After a while you can recognise the main male actors in Harlots (BBC Two, Wednesday) by arse. "Look at him pumping away there. Those are definitely the confident, supple cheeks of Hugh Skinner, " I found myself saying. (The excellent Skinner also stars in Little Birds this week, so I expect I'll grow very familiar with his cheeky hindquarters this month.)
This sexual content isn’t as gratuitous as you might think. Harlots is a programme set in the London brothels of the 18th century, and it opens with some of the main sex-worker characters reading reviews of themselves from the pages of Harris’s List of Covent-Garden Ladies, a real publication of the era. (We don’t do reviews like that in The Irish Times, but I’m sure some readers felt we were heading in that direction as soon as we started reviewing television.)
There's nothing television commissioners like more than olden-days sex, which seems to have been very well lit and enjoyable for everyone involved, like a local sports day or fete
On paper, Harlots looks like just another eruption of historical sexploitation. There’s nothing television commissioners like more right now than olden-days sex, which was, going by other television accounts, very well lit and enjoyable for everyone involved, like a local sports day or fete.
This is because, in most historical dramas, olden-days sex is but a convenient plot filler, like a musical number or a car chase or Maggie Smith giving a withering look. Where Harlots is significantly different is in its depictions of sex as grimy, riotous, ridiculous or upsetting – all of which are integral to the plot, and based on a well-researched book called The Covent Garden Ladies, by Hallie Rubenhold.
The drama has at its core two competing bawdy houses. One is that of an upwardly mobile anti-heroine, Margaret Wells (Samantha Morton); the other is a higher-status institution frequented by the upper classes and run by the more straightforwardly villainous Lydia Quigley (Lesley Manville).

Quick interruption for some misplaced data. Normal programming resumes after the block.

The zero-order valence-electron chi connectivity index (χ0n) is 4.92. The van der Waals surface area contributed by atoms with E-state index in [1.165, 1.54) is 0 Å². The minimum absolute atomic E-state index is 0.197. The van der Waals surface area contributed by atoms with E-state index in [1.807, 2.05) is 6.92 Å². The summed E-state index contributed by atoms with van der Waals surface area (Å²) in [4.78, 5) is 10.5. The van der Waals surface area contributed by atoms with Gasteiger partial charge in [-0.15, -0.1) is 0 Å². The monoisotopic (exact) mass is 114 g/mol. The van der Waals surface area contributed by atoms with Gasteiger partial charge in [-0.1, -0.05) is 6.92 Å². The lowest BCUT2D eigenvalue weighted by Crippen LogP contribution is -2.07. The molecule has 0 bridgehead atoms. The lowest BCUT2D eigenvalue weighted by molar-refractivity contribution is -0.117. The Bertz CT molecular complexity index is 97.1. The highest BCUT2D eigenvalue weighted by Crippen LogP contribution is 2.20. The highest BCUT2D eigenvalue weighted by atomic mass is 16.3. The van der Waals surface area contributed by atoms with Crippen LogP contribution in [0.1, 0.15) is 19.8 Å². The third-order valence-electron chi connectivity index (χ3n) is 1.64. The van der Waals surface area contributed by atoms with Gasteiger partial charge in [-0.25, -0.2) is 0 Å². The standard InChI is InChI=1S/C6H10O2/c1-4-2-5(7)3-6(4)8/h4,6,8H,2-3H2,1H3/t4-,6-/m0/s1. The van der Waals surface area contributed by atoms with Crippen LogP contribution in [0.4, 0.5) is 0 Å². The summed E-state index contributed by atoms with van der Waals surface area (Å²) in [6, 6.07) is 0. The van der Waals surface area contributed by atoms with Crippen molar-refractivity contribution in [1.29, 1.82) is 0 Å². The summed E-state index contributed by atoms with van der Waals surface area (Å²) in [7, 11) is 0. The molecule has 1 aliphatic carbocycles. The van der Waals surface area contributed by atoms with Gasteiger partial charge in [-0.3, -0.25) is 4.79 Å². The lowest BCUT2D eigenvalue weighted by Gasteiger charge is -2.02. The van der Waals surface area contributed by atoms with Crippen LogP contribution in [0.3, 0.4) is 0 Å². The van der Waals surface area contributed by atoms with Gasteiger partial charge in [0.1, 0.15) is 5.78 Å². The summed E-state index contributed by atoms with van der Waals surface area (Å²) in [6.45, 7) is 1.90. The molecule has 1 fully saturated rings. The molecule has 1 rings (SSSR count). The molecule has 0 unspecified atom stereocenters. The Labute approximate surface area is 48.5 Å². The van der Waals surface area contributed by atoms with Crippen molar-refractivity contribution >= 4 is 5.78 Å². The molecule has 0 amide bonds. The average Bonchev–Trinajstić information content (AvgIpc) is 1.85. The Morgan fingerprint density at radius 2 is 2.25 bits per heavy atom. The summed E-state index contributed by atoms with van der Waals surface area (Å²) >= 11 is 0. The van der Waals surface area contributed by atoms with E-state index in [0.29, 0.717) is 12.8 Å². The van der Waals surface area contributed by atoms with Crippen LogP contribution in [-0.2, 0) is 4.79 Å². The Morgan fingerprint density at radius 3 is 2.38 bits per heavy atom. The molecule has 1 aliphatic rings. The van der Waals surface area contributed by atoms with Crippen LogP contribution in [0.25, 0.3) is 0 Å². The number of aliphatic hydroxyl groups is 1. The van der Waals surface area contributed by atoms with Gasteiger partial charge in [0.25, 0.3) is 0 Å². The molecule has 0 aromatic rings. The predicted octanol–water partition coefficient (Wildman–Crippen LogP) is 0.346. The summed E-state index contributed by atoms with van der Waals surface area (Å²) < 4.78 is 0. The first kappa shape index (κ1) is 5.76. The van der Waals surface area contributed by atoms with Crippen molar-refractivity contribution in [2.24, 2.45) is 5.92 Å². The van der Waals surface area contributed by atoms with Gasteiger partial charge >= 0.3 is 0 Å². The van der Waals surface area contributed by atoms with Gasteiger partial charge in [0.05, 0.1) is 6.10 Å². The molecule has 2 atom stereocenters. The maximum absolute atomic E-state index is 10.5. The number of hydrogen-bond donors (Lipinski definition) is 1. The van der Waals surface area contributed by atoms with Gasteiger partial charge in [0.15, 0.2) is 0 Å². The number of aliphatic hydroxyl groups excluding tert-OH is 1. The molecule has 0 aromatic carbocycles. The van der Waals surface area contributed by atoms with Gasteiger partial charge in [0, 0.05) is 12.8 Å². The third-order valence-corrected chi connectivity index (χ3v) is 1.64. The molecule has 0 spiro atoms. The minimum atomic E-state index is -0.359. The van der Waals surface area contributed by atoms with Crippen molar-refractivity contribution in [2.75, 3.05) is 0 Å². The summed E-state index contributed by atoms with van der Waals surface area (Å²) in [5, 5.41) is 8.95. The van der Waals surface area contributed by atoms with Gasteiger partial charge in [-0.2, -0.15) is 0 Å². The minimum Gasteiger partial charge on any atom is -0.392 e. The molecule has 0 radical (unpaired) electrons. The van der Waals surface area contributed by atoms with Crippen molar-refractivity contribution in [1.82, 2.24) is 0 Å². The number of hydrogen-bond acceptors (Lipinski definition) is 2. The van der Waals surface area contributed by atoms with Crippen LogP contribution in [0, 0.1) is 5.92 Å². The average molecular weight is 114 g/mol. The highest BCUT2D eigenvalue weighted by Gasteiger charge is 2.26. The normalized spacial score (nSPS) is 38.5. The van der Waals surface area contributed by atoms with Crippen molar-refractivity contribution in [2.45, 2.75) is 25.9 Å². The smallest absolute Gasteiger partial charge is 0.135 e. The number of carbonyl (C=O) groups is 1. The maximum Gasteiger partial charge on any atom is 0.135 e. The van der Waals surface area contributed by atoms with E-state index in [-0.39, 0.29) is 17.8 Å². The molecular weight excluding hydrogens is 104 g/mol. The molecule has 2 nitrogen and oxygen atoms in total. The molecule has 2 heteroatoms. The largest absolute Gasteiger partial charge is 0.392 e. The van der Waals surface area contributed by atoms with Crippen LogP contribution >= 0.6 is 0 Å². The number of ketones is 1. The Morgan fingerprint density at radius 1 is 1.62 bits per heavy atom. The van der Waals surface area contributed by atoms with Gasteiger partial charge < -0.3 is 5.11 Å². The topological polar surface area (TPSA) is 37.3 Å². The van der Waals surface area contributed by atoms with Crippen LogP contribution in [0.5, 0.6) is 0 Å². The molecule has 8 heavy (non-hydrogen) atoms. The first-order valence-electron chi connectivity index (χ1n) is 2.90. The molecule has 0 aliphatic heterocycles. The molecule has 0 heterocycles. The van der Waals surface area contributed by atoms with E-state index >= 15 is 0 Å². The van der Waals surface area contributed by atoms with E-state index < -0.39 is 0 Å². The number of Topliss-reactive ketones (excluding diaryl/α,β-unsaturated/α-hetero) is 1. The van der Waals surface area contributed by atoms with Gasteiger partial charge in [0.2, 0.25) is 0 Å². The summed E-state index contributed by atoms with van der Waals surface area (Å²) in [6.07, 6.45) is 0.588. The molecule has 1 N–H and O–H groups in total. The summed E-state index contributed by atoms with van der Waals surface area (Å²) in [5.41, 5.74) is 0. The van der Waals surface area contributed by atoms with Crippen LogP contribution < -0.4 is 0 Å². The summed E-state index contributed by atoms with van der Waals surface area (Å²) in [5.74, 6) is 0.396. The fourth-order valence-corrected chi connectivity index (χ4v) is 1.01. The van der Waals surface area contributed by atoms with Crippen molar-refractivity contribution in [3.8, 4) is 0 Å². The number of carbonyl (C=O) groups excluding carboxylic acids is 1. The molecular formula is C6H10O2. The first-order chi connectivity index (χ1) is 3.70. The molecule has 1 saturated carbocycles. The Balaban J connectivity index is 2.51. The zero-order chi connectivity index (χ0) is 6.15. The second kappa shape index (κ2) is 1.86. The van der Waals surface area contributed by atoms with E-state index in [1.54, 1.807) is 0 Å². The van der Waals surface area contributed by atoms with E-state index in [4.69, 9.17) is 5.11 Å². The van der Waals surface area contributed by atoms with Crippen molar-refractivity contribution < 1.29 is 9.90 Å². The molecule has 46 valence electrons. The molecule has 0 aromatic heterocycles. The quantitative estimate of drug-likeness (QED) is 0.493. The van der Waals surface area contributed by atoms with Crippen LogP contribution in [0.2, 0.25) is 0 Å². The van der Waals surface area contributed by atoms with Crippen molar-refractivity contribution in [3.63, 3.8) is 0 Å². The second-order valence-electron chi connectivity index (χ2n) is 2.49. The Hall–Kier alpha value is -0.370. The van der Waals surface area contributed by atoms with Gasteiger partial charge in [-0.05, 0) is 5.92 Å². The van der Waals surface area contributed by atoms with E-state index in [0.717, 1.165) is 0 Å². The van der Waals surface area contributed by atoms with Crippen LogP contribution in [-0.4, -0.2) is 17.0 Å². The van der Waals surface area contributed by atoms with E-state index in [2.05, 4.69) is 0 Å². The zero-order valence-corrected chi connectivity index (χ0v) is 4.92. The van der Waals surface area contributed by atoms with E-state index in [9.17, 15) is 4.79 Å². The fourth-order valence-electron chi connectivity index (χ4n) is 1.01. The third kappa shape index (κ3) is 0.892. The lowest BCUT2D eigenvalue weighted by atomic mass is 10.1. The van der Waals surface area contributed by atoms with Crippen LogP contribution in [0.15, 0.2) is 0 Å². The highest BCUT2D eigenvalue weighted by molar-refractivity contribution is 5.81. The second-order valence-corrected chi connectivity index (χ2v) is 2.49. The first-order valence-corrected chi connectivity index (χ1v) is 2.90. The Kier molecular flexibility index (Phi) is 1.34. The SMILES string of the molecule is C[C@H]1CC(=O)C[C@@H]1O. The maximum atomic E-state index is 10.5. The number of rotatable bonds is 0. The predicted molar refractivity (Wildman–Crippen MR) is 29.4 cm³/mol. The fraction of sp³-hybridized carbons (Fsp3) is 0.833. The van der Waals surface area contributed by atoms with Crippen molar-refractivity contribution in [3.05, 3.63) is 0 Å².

Its writers, Alison Newman and Moira Buffini, must have been tempted to make this a camp, over-the-top, Dynasty-style tale of competing divas, but Morton and Manville are too good to waste on mere scenery-chewing. (Also, the scenery looks pretty filthy.) So they've done something much more interesting. They've taken it seriously.
In doing this they’ve neither avoided the more disturbing realities of 18th-century prostitution nor tried to put 20th-century value systems into older heads. For these characters, transactional sex is an inevitability that, at best, is their only source of money and power and, at worst, is rape and degradation. The line between the two stays uncomfortably blurred. Sex operates in this narrative as violence does in similar stories of criminal men.
And so Harlots ends up being fascinatingly morally complex. Wells loves her daughters and prides herself that she didn’t have them doing sex work as very young children – but then she auctions off the virginity of her youngest, Lucy (Eloise Smith), to a bunch of rich men at an opera, and we learn that her oldest, Charlotte (Jessica Brown Findlay), was similarly auctioned at the age of 12.
Wells still has an oddly moral core. She exploits her girls but is trying to protect her family from greater pain, disease and starvation.
Quigley is a darker and socially better-connected figure. She sets one naive young woman up for rape at the request of a local magistrate, then sells her to another brothel owner. (The opening beats of this story are explicitly modelled on William Hogarth’s A Harlot’s Progress, which also provides the images for the credit sequence.)
Harlots is very good. It’s deftly plotted and manages to be warm, exciting and distressing. For some reason it was condemned to the obscurity of ITV Encore when it was first produced, but now it has been acquired by the BBC, where it will, with luck, reach a wider audience (and maybe even trigger a fourth series).
It’s a great showcase for actors like Smith, Brown Findlay, Manville and Morton. The male characters are largely reduced to pumping buttocks with hypocritical heads attached. But that’s fair enough after decades of televisual dominance. And what buttocks they are, in fairness.